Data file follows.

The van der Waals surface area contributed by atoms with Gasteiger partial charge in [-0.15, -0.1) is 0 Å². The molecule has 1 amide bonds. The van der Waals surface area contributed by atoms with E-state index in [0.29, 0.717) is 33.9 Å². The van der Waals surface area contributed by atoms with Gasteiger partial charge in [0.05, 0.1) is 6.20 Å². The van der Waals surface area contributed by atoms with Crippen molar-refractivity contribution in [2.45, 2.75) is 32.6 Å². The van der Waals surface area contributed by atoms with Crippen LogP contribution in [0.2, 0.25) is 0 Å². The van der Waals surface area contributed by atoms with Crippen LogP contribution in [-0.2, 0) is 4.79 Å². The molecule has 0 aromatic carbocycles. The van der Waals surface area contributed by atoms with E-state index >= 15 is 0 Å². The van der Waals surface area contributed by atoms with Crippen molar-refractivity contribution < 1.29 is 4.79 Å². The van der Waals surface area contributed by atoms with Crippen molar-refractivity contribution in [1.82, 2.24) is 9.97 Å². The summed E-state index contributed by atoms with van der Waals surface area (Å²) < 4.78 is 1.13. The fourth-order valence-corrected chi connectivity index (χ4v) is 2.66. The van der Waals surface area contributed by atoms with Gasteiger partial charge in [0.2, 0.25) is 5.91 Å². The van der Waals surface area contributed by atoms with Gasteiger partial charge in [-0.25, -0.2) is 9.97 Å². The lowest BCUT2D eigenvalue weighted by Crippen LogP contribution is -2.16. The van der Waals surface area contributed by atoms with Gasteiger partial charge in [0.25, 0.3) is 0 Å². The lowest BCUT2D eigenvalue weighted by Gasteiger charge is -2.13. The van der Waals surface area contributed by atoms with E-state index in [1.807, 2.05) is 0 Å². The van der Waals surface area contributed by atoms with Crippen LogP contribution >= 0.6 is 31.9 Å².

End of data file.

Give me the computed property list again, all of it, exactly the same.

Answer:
The van der Waals surface area contributed by atoms with Gasteiger partial charge in [-0.15, -0.1) is 0 Å². The molecule has 1 amide bonds. The van der Waals surface area contributed by atoms with E-state index in [0.29, 0.717) is 33.9 Å². The van der Waals surface area contributed by atoms with Gasteiger partial charge in [0.05, 0.1) is 6.20 Å². The van der Waals surface area contributed by atoms with Crippen molar-refractivity contribution in [2.45, 2.75) is 32.6 Å². The van der Waals surface area contributed by atoms with Crippen LogP contribution in [0.2, 0.25) is 0 Å². The van der Waals surface area contributed by atoms with Crippen LogP contribution in [-0.2, 0) is 4.79 Å². The molecule has 0 aromatic carbocycles. The van der Waals surface area contributed by atoms with E-state index >= 15 is 0 Å². The van der Waals surface area contributed by atoms with Crippen molar-refractivity contribution < 1.29 is 4.79 Å². The van der Waals surface area contributed by atoms with Crippen molar-refractivity contribution in [1.82, 2.24) is 9.97 Å². The summed E-state index contributed by atoms with van der Waals surface area (Å²) < 4.78 is 1.13. The fourth-order valence-corrected chi connectivity index (χ4v) is 2.66. The van der Waals surface area contributed by atoms with Gasteiger partial charge in [0.2, 0.25) is 5.91 Å². The van der Waals surface area contributed by atoms with Gasteiger partial charge in [-0.25, -0.2) is 9.97 Å². The lowest BCUT2D eigenvalue weighted by Crippen LogP contribution is -2.16. The van der Waals surface area contributed by atoms with Gasteiger partial charge in [0.25, 0.3) is 0 Å². The lowest BCUT2D eigenvalue weighted by Gasteiger charge is -2.13. The van der Waals surface area contributed by atoms with E-state index in [1.807, 2.05) is 0 Å². The van der Waals surface area contributed by atoms with Crippen LogP contribution >= 0.6 is 31.9 Å².